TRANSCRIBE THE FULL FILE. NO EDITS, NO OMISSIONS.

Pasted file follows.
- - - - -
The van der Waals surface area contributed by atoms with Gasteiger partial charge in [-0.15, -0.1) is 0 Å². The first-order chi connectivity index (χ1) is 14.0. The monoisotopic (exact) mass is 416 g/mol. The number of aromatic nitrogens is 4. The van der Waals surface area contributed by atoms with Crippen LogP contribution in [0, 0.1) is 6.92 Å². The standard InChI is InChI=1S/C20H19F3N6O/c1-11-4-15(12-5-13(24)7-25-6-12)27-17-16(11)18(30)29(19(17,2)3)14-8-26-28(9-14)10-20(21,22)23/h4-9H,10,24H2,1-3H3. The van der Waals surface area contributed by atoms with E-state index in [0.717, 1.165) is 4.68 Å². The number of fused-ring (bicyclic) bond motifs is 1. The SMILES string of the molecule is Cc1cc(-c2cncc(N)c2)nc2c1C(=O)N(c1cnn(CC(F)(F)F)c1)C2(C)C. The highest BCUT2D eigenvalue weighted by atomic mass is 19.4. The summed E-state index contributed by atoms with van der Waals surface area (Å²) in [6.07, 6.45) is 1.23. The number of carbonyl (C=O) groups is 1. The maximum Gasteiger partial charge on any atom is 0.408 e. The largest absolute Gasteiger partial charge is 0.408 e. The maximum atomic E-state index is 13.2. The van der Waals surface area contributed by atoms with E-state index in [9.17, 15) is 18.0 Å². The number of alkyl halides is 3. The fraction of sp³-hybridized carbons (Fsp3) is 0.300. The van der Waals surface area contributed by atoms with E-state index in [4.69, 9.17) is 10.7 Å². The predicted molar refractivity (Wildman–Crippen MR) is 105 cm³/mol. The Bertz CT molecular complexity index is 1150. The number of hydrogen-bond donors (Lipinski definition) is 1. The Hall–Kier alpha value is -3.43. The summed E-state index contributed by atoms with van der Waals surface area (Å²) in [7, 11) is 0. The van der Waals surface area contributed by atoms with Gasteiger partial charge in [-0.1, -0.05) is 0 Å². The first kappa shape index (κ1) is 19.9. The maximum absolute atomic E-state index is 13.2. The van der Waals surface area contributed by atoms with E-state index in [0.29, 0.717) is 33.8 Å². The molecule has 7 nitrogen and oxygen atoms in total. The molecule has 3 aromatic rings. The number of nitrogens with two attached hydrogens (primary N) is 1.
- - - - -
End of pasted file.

The van der Waals surface area contributed by atoms with Gasteiger partial charge in [-0.15, -0.1) is 0 Å². The first-order chi connectivity index (χ1) is 14.0. The monoisotopic (exact) mass is 416 g/mol. The number of aromatic nitrogens is 4. The van der Waals surface area contributed by atoms with Crippen LogP contribution in [0, 0.1) is 6.92 Å². The standard InChI is InChI=1S/C20H19F3N6O/c1-11-4-15(12-5-13(24)7-25-6-12)27-17-16(11)18(30)29(19(17,2)3)14-8-26-28(9-14)10-20(21,22)23/h4-9H,10,24H2,1-3H3. The van der Waals surface area contributed by atoms with E-state index in [0.717, 1.165) is 4.68 Å². The number of fused-ring (bicyclic) bond motifs is 1. The SMILES string of the molecule is Cc1cc(-c2cncc(N)c2)nc2c1C(=O)N(c1cnn(CC(F)(F)F)c1)C2(C)C. The highest BCUT2D eigenvalue weighted by atomic mass is 19.4. The summed E-state index contributed by atoms with van der Waals surface area (Å²) in [6.07, 6.45) is 1.23. The number of carbonyl (C=O) groups is 1. The maximum Gasteiger partial charge on any atom is 0.408 e. The largest absolute Gasteiger partial charge is 0.408 e. The maximum atomic E-state index is 13.2. The van der Waals surface area contributed by atoms with E-state index in [9.17, 15) is 18.0 Å². The number of alkyl halides is 3. The fraction of sp³-hybridized carbons (Fsp3) is 0.300. The van der Waals surface area contributed by atoms with E-state index in [4.69, 9.17) is 10.7 Å². The predicted molar refractivity (Wildman–Crippen MR) is 105 cm³/mol. The Bertz CT molecular complexity index is 1150. The number of hydrogen-bond donors (Lipinski definition) is 1. The Hall–Kier alpha value is -3.43. The summed E-state index contributed by atoms with van der Waals surface area (Å²) in [7, 11) is 0. The van der Waals surface area contributed by atoms with Gasteiger partial charge in [-0.1, -0.05) is 0 Å². The first kappa shape index (κ1) is 19.9. The maximum absolute atomic E-state index is 13.2. The van der Waals surface area contributed by atoms with E-state index in [0.29, 0.717) is 33.8 Å². The molecule has 7 nitrogen and oxygen atoms in total. The molecule has 3 aromatic rings. The number of nitrogens with two attached hydrogens (primary N) is 1.